We’ve come a long ways since my last post. It’s not that there haven’t been stories to tell, but the Carretera Austral is probably the most popular long-distance cycling route in South America. Its trajectory is well documented. The route becomes particularly stunning south of Villa O’higgins, the terminus of the Carretera Austral. Here we boarded a boat for a four hour journey down a great glacial arm of Lago O’higgins to the start of a trail leading over what is surely one of the most spectacular international passes in the Americas, to El Chaltén, Argentina. Somewhere along the way we crossed parallel 49, and into South America’s Canada (Southern Patagonia), with all its most dramatic scenery.
After getting our exit stamp from the Chilean police, we rode 15km up a steap track to quiet camp spot in the woods, where we spent two nights. That allowed us to spend a day scrambling up a 1800m peak for views of the Southern Icecap – a whole range buried by ice, oozing glaciers, dropping bergs, and pulling down mountains. I’ve been on big Coast Range glaciers before, but I’ve not seen so many, so close together.
From our camp spot the track continued another 8 km to the actual border, from where the track became a narrow, snaking trail. This trail is legendary among cyclist on the Carretera Austral for being torturously difficult. I can imagine how uncomfortable those three hours of pushing a heavy touring bike down a narrow trail might be, snagging front panniers on every bush and dragging through every deeply eroded section. But my bike is relatively lightly loaded, and boasts 29″ by 3.0″ tires. Equiped with a Surly ECR, I rode the entire thing, in 48 minutes. Arriving at Lago del Desierto, we got our passports stamped into Argentina, and waited for a second boat to take us across this second lake. Briefly. Learning that we would pay double the price by paying with Chilean currency, we decided we’d show them by riding the 12km track along side the lake instead. That would show them…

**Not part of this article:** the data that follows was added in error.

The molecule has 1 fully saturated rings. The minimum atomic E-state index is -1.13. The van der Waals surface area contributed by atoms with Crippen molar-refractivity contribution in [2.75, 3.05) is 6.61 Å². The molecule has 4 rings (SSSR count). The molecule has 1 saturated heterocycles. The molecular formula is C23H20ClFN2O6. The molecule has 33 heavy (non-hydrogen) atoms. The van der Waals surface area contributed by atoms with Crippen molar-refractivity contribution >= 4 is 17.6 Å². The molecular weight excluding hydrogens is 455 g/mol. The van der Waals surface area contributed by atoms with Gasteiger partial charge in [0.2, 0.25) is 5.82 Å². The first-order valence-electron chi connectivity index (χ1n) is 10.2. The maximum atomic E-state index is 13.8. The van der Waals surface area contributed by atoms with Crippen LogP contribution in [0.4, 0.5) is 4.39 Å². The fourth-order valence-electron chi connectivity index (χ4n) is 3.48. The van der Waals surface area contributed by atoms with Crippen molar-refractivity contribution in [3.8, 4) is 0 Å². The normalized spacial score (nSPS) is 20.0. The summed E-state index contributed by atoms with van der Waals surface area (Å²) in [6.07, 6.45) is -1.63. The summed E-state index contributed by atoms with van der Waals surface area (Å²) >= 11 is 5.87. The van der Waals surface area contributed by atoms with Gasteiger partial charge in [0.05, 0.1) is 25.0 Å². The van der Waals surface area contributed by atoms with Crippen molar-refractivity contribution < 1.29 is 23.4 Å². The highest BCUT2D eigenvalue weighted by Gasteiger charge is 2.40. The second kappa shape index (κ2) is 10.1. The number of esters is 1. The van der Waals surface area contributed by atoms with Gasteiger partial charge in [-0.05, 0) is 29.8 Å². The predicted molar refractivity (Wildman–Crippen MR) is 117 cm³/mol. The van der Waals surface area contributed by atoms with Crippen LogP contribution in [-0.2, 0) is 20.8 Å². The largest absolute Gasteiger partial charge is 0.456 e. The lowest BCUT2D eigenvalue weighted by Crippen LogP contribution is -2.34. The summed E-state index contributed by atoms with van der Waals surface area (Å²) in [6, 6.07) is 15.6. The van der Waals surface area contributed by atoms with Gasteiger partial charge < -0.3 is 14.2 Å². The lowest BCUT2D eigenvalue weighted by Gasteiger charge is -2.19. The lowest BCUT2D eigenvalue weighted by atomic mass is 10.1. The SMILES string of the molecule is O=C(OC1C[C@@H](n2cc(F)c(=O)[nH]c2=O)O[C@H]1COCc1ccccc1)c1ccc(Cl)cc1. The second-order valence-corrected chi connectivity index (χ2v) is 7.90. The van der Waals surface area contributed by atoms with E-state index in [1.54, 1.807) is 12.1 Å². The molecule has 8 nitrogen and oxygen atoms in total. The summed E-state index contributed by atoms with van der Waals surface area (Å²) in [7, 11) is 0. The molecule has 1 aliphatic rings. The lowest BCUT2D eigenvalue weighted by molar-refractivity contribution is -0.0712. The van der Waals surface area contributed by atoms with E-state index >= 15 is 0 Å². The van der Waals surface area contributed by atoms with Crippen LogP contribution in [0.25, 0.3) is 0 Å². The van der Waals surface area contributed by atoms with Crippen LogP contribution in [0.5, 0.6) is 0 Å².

Six hours and zero photos later, we arrived at the other end, having carried, lifted, dragged, shoved, and grovelled our bikes over 12km of the least-flat lake shore ever. There was no trail. There was what happens in the absence of a trail, when enough people, cows and horses want to go somewhere: a poorly marked, infernal, animal trail qua bushwhack. The Tantalus Traverse in a Day was considerably easier. We arrived in El Chaltén, famed among climbers for the nearby granite towers Cerro Torre and Fitz-Roy, the next day quite hungry.
El Chaltén is a scenic place:
Then we hiked the other way.